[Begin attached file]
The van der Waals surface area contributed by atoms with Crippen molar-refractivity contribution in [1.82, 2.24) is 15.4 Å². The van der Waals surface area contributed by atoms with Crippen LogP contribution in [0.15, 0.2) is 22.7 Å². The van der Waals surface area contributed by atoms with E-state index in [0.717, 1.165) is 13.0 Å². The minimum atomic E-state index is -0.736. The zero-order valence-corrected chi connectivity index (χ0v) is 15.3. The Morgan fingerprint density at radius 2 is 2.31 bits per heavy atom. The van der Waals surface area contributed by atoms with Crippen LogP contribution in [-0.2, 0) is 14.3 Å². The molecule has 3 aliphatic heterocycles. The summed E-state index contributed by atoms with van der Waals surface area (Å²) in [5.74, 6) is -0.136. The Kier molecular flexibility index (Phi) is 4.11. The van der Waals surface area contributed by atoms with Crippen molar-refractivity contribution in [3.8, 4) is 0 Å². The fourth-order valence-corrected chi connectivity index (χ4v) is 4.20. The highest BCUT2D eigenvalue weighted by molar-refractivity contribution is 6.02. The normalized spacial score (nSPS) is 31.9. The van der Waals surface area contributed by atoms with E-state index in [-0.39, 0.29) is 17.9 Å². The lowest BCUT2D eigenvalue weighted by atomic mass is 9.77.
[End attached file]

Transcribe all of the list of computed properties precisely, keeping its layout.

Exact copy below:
The van der Waals surface area contributed by atoms with Crippen molar-refractivity contribution in [1.82, 2.24) is 15.4 Å². The van der Waals surface area contributed by atoms with Crippen LogP contribution in [0.15, 0.2) is 22.7 Å². The van der Waals surface area contributed by atoms with E-state index in [0.717, 1.165) is 13.0 Å². The minimum atomic E-state index is -0.736. The zero-order valence-corrected chi connectivity index (χ0v) is 15.3. The Morgan fingerprint density at radius 2 is 2.31 bits per heavy atom. The van der Waals surface area contributed by atoms with Crippen LogP contribution in [-0.2, 0) is 14.3 Å². The molecule has 3 aliphatic heterocycles. The summed E-state index contributed by atoms with van der Waals surface area (Å²) in [5.74, 6) is -0.136. The Kier molecular flexibility index (Phi) is 4.11. The van der Waals surface area contributed by atoms with Crippen molar-refractivity contribution in [3.8, 4) is 0 Å². The fourth-order valence-corrected chi connectivity index (χ4v) is 4.20. The highest BCUT2D eigenvalue weighted by molar-refractivity contribution is 6.02. The normalized spacial score (nSPS) is 31.9. The van der Waals surface area contributed by atoms with E-state index in [-0.39, 0.29) is 17.9 Å². The lowest BCUT2D eigenvalue weighted by atomic mass is 9.77.